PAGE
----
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October 19, 2016updated 01 Nov 2021 7:32am

Episona launches male fertility test Seed

US-based epigenetic data company Episona has launched its new male fertility test, Seed, at the American Society for Reproductive Medicine Scientific Congress & Expo.

US-based epigenetic data company Episona has launched its new male fertility test, Seed, at the American Society for Reproductive Medicine Scientific Congress & Expo.

Seed evaluates epigenetic changes in DNA to predict the risk for male factor infertility and poor embryo development, offering physicians and their patients a new tool for personalising fertility treatment and boosting the chances of pregnancy quickly and cost effectively.

Episona president and CEO Alan Horsager said: “Physicians have long relied on the traditional semen analysis as the sole option for determining the male’s role in fertility.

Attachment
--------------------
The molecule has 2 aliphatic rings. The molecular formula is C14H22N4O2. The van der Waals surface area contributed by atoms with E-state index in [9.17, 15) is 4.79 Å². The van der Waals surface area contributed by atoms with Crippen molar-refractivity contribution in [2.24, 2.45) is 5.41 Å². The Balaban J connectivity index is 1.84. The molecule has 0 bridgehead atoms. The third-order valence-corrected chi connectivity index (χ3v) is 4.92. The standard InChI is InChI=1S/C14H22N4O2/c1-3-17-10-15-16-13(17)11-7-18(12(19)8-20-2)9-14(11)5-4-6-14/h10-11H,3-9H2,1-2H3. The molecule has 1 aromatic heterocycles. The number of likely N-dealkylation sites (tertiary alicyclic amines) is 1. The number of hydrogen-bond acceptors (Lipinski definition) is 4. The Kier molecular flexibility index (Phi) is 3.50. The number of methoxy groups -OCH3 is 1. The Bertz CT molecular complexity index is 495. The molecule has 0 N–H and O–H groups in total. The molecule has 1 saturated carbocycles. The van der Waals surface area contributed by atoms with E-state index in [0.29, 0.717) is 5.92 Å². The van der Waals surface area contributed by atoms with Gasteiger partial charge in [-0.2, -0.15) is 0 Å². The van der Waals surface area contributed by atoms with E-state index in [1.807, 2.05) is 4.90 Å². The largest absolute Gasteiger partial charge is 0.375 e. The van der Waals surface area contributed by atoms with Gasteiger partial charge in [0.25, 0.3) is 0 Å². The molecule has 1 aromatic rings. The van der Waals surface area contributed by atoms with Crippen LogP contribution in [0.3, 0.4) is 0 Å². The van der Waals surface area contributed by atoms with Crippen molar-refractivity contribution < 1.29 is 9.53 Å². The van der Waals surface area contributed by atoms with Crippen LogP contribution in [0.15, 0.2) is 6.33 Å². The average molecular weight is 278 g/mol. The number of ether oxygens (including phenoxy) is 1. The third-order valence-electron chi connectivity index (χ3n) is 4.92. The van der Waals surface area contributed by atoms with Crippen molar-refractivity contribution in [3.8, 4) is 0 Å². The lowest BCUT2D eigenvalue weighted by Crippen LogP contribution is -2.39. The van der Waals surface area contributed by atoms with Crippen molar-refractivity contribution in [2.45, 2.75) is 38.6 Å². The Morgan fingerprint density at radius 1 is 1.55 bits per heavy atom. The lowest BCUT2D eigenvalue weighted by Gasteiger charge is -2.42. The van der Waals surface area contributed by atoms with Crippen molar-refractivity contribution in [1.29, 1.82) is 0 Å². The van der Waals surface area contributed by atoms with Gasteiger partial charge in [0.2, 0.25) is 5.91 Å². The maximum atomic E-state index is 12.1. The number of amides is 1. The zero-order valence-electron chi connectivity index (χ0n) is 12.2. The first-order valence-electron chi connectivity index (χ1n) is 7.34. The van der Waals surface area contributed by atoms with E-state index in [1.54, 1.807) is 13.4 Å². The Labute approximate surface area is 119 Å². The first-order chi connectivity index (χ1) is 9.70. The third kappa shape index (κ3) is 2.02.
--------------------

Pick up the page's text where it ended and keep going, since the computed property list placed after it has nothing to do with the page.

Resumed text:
“Seed provides patients with previously missing information about their fertility and we believe this has the potential to transform fertility care.”

“While semen analyses provide valuable information on sperm count, motility and morphology, they offer little insight into the more complex factors related to male fertility or into the male’s role in embryo development.

“By combining the latest advances in science and technology, Seed provides patients with previously missing information about their fertility and we believe this has the potential to transform fertility care.”

The new male fertility test is based on the science of epigenetics which involves the assessment of external or environmental factors such as aging, smoking, obesity, environmental exposure and exercise that can change the layer on top of the DNA known as the epigenome.

These DNA modifications alter the gene expressions, or read, which in turn can impact how genes function.

Episona specifically focuses on DNA methylation on the epigenome by examining the differences in methylation between known fertile sperm DNA and infertile sperm DNA.

Seed uses Illumina’s microarrays to analyse more than 480,000 regions on sperm DNA for abnormal methylation at different gene sites, considered important for fertility.

A relative risk is then assigned to each abnormal location for either male factor infertility or poor embryo development.

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